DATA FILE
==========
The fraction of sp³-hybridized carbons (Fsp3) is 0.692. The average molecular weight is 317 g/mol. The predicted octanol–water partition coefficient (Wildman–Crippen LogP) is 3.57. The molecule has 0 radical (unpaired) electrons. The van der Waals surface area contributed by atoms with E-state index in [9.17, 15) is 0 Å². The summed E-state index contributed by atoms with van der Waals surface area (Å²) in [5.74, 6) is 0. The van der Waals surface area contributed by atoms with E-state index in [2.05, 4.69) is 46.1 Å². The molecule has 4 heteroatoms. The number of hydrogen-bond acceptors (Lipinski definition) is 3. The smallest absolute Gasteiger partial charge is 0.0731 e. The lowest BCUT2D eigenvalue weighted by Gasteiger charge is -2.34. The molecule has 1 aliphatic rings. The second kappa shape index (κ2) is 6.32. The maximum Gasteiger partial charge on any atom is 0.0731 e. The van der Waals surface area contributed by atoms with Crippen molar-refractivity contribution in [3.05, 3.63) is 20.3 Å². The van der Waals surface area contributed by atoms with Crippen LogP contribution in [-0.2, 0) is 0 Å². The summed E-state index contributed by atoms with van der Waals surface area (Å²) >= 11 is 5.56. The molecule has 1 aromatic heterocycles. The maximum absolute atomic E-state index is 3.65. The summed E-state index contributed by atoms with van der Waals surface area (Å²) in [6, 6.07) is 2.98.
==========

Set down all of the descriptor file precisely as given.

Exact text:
The fraction of sp³-hybridized carbons (Fsp3) is 0.692. The average molecular weight is 317 g/mol. The predicted octanol–water partition coefficient (Wildman–Crippen LogP) is 3.57. The molecule has 0 radical (unpaired) electrons. The van der Waals surface area contributed by atoms with E-state index in [9.17, 15) is 0 Å². The summed E-state index contributed by atoms with van der Waals surface area (Å²) in [5.74, 6) is 0. The van der Waals surface area contributed by atoms with E-state index in [2.05, 4.69) is 46.1 Å². The molecule has 4 heteroatoms. The number of hydrogen-bond acceptors (Lipinski definition) is 3. The smallest absolute Gasteiger partial charge is 0.0731 e. The lowest BCUT2D eigenvalue weighted by Gasteiger charge is -2.34. The molecule has 1 aliphatic rings. The second kappa shape index (κ2) is 6.32. The maximum Gasteiger partial charge on any atom is 0.0731 e. The van der Waals surface area contributed by atoms with Crippen molar-refractivity contribution in [3.05, 3.63) is 20.3 Å². The van der Waals surface area contributed by atoms with Crippen LogP contribution in [-0.2, 0) is 0 Å². The summed E-state index contributed by atoms with van der Waals surface area (Å²) >= 11 is 5.56. The molecule has 1 aromatic heterocycles. The maximum absolute atomic E-state index is 3.65. The summed E-state index contributed by atoms with van der Waals surface area (Å²) in [6, 6.07) is 2.98.